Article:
Page 1

the x-change yearbook Surrey, 2009 SU

5- RR 10 EY SE PT 09

welcome to... the x-change 2009! Hi and welcome to the x-change 2009 yearbook! Over the course of the week, our tireless team of volunteers scoured the British Science Festival in Guildford for the weird, wonderful and downright scandalous. The x-change is a highlight of the Festival programme that brings together the best of the Fest. This year saw some allstar turns (Robert Winston, Bill Bryson, Simon Singh and Jim Al-Khalili), science magic from Lorelly Wilson (‘Chemistry with Cabbage’), a racing car made from the leftovers of your weekly shop and a 3ft tall penguin named Bob. So join us for a behind-the-scenes look at the x-change... If you couldn’t make it, see what you missed and if you were there... re-live it! All this couldn’t have happened without our team so we’d like to say a huge thank you to Nerys, Olivia, Tom, Henry and Cat, our intern Toby and, of course, the hostess with the mostest... Sue Nelson.

Caution. The following contains nose-hair plucking, curly fries and clingfilm bondage. Oh, and some science.

meet the team About me: I graduated from the University of Bath with a degree in maths and physics and I’ve also spent time at the BBC and in New York!


My highlight: This is tough because I had a great time. I really enjoyed the last day from putting one of our t-shirts on the Alan Turing statue to managing to pull off the evening event despite the fire alarm going off and Bill Bryson’s train being delayed! Favourite speaker: Another tough one. All the speakers were great, but my highlights were Stuart MacBride for being unexpectedly hilarious, Tamsin Gray for bringing Bob the penguin and discussing defrosting cheese, Maria McNamara for wrapping a volunteer in cling film and Jim Al-Khalili for rounding off the last x-change so entertainingly. The x-change?: Brilliant experience. I got to meet some great people and see some fun science. Very busy and tiring but definitely worth it. I’d recommend it to a friend. Favourite cheese: Cheddar Superhero power: Invisibility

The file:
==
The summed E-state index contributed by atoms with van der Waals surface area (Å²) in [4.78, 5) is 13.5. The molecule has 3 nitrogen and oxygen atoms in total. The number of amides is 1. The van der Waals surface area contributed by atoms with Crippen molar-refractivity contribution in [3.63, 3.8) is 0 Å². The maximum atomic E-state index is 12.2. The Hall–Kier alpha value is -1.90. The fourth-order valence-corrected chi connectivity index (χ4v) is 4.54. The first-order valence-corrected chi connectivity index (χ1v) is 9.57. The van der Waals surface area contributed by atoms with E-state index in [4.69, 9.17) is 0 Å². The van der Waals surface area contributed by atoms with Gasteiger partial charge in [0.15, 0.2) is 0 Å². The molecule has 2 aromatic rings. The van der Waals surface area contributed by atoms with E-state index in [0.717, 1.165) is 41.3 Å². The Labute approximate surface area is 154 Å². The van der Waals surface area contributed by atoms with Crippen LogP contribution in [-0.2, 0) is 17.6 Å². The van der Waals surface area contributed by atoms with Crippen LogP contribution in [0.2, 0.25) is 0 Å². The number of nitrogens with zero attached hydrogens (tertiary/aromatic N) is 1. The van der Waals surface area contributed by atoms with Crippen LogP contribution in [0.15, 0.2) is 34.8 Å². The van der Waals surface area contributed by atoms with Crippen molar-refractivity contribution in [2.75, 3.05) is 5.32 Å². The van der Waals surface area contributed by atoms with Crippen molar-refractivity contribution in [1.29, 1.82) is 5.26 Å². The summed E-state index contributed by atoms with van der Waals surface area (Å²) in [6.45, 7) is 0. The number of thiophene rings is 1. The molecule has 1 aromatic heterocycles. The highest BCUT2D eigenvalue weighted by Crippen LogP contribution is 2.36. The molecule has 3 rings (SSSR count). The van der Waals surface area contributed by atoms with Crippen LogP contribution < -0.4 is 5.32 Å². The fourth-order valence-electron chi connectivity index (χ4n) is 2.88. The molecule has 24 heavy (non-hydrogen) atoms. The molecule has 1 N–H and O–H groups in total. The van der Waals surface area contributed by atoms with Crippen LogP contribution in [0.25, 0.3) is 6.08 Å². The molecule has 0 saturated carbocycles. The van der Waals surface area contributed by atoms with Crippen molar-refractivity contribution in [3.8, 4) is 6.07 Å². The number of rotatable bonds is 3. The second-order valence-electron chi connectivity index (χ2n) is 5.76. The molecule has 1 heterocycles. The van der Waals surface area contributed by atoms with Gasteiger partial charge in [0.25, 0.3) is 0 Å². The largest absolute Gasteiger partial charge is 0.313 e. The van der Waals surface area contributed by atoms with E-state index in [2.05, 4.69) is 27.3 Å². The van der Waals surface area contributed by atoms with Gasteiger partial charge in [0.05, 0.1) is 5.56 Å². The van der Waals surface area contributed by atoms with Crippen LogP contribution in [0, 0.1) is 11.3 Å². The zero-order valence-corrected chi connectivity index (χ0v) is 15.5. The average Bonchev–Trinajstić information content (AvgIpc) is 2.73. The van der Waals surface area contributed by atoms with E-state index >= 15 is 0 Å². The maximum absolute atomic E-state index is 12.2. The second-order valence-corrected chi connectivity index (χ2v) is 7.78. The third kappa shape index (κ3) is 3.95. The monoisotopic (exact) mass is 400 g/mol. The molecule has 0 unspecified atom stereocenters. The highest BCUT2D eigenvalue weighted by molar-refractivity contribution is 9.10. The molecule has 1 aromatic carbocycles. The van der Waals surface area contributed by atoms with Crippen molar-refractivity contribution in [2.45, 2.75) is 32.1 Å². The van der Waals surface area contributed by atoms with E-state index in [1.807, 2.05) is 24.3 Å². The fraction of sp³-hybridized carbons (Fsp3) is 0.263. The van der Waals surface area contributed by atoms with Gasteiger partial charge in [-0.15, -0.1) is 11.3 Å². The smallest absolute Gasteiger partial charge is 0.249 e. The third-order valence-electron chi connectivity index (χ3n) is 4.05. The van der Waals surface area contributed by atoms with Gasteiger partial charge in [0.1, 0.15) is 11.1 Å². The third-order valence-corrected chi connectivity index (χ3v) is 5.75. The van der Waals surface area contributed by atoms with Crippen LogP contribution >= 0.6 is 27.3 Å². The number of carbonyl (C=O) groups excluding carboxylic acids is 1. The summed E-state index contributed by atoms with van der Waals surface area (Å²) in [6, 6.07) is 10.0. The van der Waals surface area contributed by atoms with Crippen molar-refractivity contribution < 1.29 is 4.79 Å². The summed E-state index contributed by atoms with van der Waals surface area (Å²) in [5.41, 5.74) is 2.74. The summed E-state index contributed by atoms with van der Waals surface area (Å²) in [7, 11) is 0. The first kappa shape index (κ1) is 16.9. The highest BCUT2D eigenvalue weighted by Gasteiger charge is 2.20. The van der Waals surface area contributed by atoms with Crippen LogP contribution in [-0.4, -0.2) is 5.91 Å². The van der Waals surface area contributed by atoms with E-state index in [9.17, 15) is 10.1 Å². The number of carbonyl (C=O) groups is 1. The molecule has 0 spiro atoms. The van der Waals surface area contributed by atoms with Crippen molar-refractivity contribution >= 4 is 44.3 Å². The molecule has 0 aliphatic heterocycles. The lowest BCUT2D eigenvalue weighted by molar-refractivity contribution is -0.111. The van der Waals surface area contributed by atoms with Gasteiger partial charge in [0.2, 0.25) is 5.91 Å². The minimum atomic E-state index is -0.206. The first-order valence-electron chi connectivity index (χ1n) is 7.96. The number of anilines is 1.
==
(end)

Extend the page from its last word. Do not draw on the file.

About me: I graduated from the University of Leicester with an MPhys in physics with astrophysics with a year in Europe. I spent a year studying in French at the University of Nice and I spent most of it climbing up mountains, lounging on the beach and eating lots and lots of French bread. I'm starting an MSc in Science Communication at Imperial College in October. I'm très excited. I also play ultimate frisbee and I’m taking up street dancing. My highlight: Either buying Robert Winston a coffee or when I saw him break dancing in the x-change office

[long story – Ed.] Favourite speaker: Tamsin Gray. She talked about her work in Antarctica, including: how cold does it have to be for your tongue to stick to a metal pole...? Most unexpected bit about the x-change: Learning about the confessions in Honesty Lab; the things some people have done…


meet the team About me: I’m an interdisciplinary scientist. This means I do a little bit of everything. From zoology at Edinburgh to an MRes/PhD program at UCL where I’ve learnt a lot about physics, maths, computing and microbiology.

My highlight: was when I stumbled across the schools programme. It was great to see so many youngsters getting excited about being taught science (well, actually they were excited by predicting how much pain their hairiest teacher was about to experience… but they were still learning). Favourite speaker: Robert Winston was on form, Simon Singh was charming and Jim Al-Khalili’s rug has to get an honourable mention. However, my highlight has to be Stuart MacBride and his discussion of how much crack you can fit in your… crack. I’ve never seen so much laughter at a science event and it gave a perfect example of how expert opinions can vary (or results can depend upon experimental methods). Favourite cheese: a really good cheddar... Super power: The ability to dig right to the bottom of the barrel in order to find a poster pun? About me: At the moment, I am fresh out of university, and I have a BSc in neuroscience and psychology (I know, not a real science) and a huge passion for all things sciency.


My highlight: Being in the same pub as Robert Winston, Jim Al-khalili and Bill Bryson. Favourite speaker: Jim Al-Khalili. I’m no physicist but he is an excellent speaker with a marvellous hairy chest. Although saying that, there were lots of memorable speakers/speaker moments. Favourite cheese: I want to be different and say something like Cornish Yarg but we can't always get what we want so it's got to be Cheddar. Superpower: The power to morph into anything I like. Final comment: I absolutely loved my week at the festival, it was like a big geeky holiday and I'd do it again in a second.